1. We encourage the NHS (Niagara Health System) to conduct a study in conjunction with the LHIN (Hamilton Niagara Haldimand Brant Local Health Integration Network) and in consultation with HHCS (Hamilton Health Sciences Centre) as to the feasibility of concentrating resources and trauma patients at one of the hospital sites of the NHS.

2. We encourage the implementation of a trauma alert code in the NHS (i.e. early notification system for mobilizing the appropriate medical personnel).

3. We encourage the NHS to continue developing a procedure for communicating information that is received from paramedics via radio patch that will ensure that the information is communicated quickly to nursing staff, including the Charge Nurse, in the emergency department.

Niagara Emergency Medical Services

4. We recommend that the NEMS (Niagara Emergency Medical Services) continue to collect “Load and Go” CTAS 1 and 2 patient care data for the purpose of ensuring completeness, accuracy, compliance with and educating paramedics about the importance of adhering to BLS and ALS standards. NEMS should continue its practice of reviewing any unwarranted or undocumented breach of these standards and make a consideration of appropriate action for any such breach that occurs without a reasonable and documented explanation. All reviews of CTAS 1 and 2 trauma patient care, where the care unreasonably fails to meet the BLS or ALS standards, should continue to be forwarded to the

Base Hospital Physicians and the MOHLTC

5. We recommend that a feasibility study be done about the possibility of installing video and/or sound recording equipment in ambulances for the purpose of quality of care review.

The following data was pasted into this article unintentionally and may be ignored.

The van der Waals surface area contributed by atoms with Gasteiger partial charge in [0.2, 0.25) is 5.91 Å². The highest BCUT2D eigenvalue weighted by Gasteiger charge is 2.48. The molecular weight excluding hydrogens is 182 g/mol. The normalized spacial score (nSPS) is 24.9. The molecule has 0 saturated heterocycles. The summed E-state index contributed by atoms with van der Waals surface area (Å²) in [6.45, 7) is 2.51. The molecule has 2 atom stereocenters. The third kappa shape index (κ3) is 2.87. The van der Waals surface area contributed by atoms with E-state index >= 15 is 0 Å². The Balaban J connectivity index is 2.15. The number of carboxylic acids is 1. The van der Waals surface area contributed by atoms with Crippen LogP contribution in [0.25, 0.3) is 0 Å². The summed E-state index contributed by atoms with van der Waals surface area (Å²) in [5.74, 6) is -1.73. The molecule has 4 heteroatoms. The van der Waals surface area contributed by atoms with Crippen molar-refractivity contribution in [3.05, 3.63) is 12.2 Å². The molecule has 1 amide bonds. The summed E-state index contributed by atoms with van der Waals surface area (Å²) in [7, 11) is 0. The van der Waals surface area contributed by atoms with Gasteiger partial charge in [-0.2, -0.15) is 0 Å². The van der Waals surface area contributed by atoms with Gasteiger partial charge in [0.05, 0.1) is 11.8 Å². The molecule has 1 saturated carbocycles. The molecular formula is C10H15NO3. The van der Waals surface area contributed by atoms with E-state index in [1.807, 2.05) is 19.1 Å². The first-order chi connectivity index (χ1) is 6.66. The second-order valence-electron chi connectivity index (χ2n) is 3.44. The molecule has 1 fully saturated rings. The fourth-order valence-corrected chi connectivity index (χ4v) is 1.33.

Ministry of Health and Long-Term Care

6. We recommend that the MOHLTC (Ontario Ministry of Health and Long Term Care), with input from MAC, should change the Field Trauma Triage Guideline to expand the parametres within which paramedics may choose to take a patient to a lead trauma hospital in Canada without having to seek approval from a Base Hospital physician to 30 minutes driving time from the scene (as opposed to time starting at patient assessment).

7. We recommend that the MOHLTC consider whether all of the Base Hospitals and Ontario EMS operators should be included within a patient’s “circle of care” such that they are entitled to share data on patient outcomes after patients have been delivered by paramedics to hospitals.

8. We recommend that the MOHLTC be encouraged to continue its efforts to develop a provincewide method for automated Computer Aided Dispatch (CAD) data transfer between provincially operated communications centres and regional or municipal emergency medical services, such that appropriate fields in patient care and/or ambulance reports will be automatically populated. MOHLTC should consider the best available data features from the NEMS communications model and incorporate them into the province-wide method.